Moeller: In 2009, we had come out with a version of mobile deposit, and the Boston and Atlanta Federal Reserves were just firming up their mobile payments industry work group. mShift was invited to join, and we were able to have a seat at the table to develop best practices for moving forward from electronic to mobile money. We got a very deep education as to how retailers view payments and how the industry giants view payments, as well as where the chokeholds take place.
PaymentsSource: What became most apparent then, as you stepped into the payments market?
Moeller: What we have gleaned from 2009 to present is that you have some very strong industry players, whether its a carrier or a big tech company or the credit card networks, all looking at how they can control those channels. Many of them want to preserve the existing infrastructure. We saw an opportunity that benefits both merchants as well as the vast majority of financial institutions in the U.S. by making a change to that infrastructure, and not including the plastic card networks in that system.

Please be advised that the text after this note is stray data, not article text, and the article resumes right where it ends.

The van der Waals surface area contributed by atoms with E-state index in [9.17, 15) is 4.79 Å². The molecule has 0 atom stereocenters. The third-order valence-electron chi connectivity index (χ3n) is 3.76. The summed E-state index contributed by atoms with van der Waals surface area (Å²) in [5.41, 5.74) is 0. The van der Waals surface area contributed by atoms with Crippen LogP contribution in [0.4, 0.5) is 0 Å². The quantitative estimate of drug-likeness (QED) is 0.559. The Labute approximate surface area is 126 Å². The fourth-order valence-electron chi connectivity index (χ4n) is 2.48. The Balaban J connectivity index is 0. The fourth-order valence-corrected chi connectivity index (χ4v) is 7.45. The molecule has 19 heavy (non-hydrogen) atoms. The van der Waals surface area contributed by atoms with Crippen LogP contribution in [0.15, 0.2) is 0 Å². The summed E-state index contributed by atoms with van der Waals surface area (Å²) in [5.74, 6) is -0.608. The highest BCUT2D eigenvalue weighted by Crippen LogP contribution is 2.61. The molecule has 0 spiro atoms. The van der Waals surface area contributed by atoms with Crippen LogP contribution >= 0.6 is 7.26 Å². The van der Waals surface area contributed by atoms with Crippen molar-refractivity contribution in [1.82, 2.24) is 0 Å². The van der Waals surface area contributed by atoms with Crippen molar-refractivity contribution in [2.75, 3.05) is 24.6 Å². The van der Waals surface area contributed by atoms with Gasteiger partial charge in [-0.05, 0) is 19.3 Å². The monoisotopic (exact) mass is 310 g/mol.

PaymentsSource: Will your bank clients approach the merchants about your mobile system?
Moeller: Yes, and we will talk to merchants as well. Around the end of 2012, we went stealth mode on this. We solely talked to our customer base, our banks, to get a true understanding of interchange and what banks truly get. It is very hard for the banks to figure out what they really get. And its hard for merchants to understand what they are paying. We showed merchants how the app works, and there was urgency for us to get something like this to market. One merchant told us he pays Visa more each month than he pays for rent.